a(x, y)=τ(x, y)exp {2πiW(x, y)} (1)

where τ(x, y) is the absolute value of the amplitude distribution of the directed light and W(x, y) is the wavefront aberration. For ease of explanation in the subsequent description, τ(x, y) is assumed to be 1, and W(x, y) is assumed to be zero. In other words, it is assumed that the amplitude distribution on the pupil is uniform and that there is no aberration. The complex amplitude distribution of the light returning from a disk on a photodetector, Ad(x', y'), is given by the following expression:

Ad(x', y')=ΣRn exp {-2πinv0 /q}a(-x', -y'+n/q)                              (2)

It is assumed here that the optical disk is uniform in the x direction but has periodicity in the y direction (direction perpendicular to the tracks). v0 is a normalized track deviation, and q is a normalized track pitch.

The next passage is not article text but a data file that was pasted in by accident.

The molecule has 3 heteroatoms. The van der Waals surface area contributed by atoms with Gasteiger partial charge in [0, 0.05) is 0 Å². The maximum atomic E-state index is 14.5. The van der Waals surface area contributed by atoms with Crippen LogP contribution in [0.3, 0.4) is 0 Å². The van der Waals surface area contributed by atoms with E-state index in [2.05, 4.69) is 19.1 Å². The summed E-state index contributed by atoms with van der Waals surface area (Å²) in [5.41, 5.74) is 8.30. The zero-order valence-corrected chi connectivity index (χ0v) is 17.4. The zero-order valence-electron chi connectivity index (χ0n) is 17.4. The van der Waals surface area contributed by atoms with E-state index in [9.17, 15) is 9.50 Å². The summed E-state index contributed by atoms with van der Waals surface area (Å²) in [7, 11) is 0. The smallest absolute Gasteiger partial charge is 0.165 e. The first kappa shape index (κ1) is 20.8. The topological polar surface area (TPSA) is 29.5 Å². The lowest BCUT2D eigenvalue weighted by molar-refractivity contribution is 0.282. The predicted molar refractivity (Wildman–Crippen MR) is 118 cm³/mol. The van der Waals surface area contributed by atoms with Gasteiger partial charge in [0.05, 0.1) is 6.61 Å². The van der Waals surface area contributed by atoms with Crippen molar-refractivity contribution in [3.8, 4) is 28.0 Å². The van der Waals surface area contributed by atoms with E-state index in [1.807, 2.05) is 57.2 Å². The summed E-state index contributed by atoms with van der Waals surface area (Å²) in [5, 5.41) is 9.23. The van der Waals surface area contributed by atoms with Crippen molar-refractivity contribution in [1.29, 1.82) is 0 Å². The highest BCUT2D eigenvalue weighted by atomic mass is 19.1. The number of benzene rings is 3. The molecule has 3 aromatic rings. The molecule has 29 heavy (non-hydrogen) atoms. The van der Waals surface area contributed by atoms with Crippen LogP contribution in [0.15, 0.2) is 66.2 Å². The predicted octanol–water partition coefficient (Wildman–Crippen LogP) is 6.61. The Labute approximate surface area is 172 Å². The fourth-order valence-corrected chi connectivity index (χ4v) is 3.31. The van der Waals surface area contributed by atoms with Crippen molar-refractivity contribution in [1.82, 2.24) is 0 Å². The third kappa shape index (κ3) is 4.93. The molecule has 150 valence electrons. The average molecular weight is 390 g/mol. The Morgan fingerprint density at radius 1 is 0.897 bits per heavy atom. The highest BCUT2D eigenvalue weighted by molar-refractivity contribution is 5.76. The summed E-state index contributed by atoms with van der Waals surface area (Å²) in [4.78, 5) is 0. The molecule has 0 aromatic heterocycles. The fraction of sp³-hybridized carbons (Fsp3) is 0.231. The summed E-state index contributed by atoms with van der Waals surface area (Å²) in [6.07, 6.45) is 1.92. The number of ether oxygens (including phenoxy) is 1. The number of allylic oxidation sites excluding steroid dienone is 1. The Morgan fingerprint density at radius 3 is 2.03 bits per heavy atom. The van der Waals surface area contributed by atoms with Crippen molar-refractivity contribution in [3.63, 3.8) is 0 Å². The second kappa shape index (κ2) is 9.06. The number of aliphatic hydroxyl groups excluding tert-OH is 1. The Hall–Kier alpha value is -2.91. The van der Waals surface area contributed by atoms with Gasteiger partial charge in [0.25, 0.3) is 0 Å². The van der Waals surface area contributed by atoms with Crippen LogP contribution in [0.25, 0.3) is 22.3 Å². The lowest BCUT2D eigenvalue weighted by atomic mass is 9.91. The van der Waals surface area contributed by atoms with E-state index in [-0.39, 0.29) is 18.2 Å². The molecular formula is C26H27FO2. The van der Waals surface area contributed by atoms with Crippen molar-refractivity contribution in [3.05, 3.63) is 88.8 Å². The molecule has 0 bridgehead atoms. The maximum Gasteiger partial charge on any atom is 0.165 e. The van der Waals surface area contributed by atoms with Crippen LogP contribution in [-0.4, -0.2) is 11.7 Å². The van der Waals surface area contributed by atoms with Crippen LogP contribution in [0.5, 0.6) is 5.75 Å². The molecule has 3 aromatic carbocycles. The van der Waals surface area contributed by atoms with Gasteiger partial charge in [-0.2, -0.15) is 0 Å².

The complex amplitude distribution of reflected light in the area A (see FIG. 4) where the zeroth-order reflected light overlaps the reflected light subjected to the first-order (n=1) diffraction caused by the periodicity of the optical disk, represented by Ad1, given by the following equation:

Ad1 =R0 +R1 exp {-2πiv0 /q}(3)

The complex amplitude distribution of reflected light in the area B (see FIG. 4) where the zeroth-order reflected light overlaps the reflected light subjected to the minus-first-order (n=-1) diffraction caused by the periodicity of the optical disk, represented by Ad-1, is given by the following equation:

Ad-1 =R0 +R-1 exp {2πiv0 /q}(4)

Substituting R1 and R-1 that can be expressed as follows:

R11 exp (iψ1)R0 (5)

R-1-1 exp (iψ-1)R0(6)

into the expressions (2) and (3) yields: